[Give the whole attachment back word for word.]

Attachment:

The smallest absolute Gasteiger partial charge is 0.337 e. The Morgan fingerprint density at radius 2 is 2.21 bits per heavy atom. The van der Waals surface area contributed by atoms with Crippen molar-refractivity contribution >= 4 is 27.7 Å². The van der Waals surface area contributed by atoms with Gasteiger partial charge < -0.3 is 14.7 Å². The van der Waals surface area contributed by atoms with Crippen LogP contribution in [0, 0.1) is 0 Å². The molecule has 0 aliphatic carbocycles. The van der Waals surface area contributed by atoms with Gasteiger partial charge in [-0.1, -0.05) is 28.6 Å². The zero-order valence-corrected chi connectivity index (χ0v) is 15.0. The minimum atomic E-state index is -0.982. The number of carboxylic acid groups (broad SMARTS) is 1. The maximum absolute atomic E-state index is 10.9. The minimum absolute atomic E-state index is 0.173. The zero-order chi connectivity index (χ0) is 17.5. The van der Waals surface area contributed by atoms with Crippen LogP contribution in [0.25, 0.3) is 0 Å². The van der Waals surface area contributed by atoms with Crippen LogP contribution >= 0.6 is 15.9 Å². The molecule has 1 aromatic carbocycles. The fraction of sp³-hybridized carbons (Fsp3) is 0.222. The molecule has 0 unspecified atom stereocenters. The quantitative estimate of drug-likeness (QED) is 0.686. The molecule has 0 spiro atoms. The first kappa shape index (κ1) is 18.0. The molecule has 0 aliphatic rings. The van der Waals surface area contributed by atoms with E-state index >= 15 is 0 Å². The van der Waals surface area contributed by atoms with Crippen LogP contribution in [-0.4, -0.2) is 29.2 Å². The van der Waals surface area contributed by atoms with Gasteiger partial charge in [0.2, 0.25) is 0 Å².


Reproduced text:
The smallest absolute Gasteiger partial charge is 0.337 e. The Morgan fingerprint density at radius 2 is 2.21 bits per heavy atom. The van der Waals surface area contributed by atoms with Crippen molar-refractivity contribution >= 4 is 27.7 Å². The van der Waals surface area contributed by atoms with Gasteiger partial charge < -0.3 is 14.7 Å². The van der Waals surface area contributed by atoms with Crippen LogP contribution in [0, 0.1) is 0 Å². The molecule has 0 aliphatic carbocycles. The van der Waals surface area contributed by atoms with Gasteiger partial charge in [-0.1, -0.05) is 28.6 Å². The zero-order valence-corrected chi connectivity index (χ0v) is 15.0. The minimum atomic E-state index is -0.982. The number of carboxylic acid groups (broad SMARTS) is 1. The maximum absolute atomic E-state index is 10.9. The minimum absolute atomic E-state index is 0.173. The zero-order chi connectivity index (χ0) is 17.5. The van der Waals surface area contributed by atoms with Crippen LogP contribution in [0.25, 0.3) is 0 Å². The van der Waals surface area contributed by atoms with Crippen LogP contribution >= 0.6 is 15.9 Å². The molecule has 1 aromatic carbocycles. The fraction of sp³-hybridized carbons (Fsp3) is 0.222. The molecule has 0 unspecified atom stereocenters. The quantitative estimate of drug-likeness (QED) is 0.686. The molecule has 0 spiro atoms. The first kappa shape index (κ1) is 18.0. The molecule has 0 aliphatic rings. The van der Waals surface area contributed by atoms with E-state index >= 15 is 0 Å². The van der Waals surface area contributed by atoms with Crippen LogP contribution in [-0.4, -0.2) is 29.2 Å². The van der Waals surface area contributed by atoms with Gasteiger partial charge in [0.2, 0.25) is 0 Å².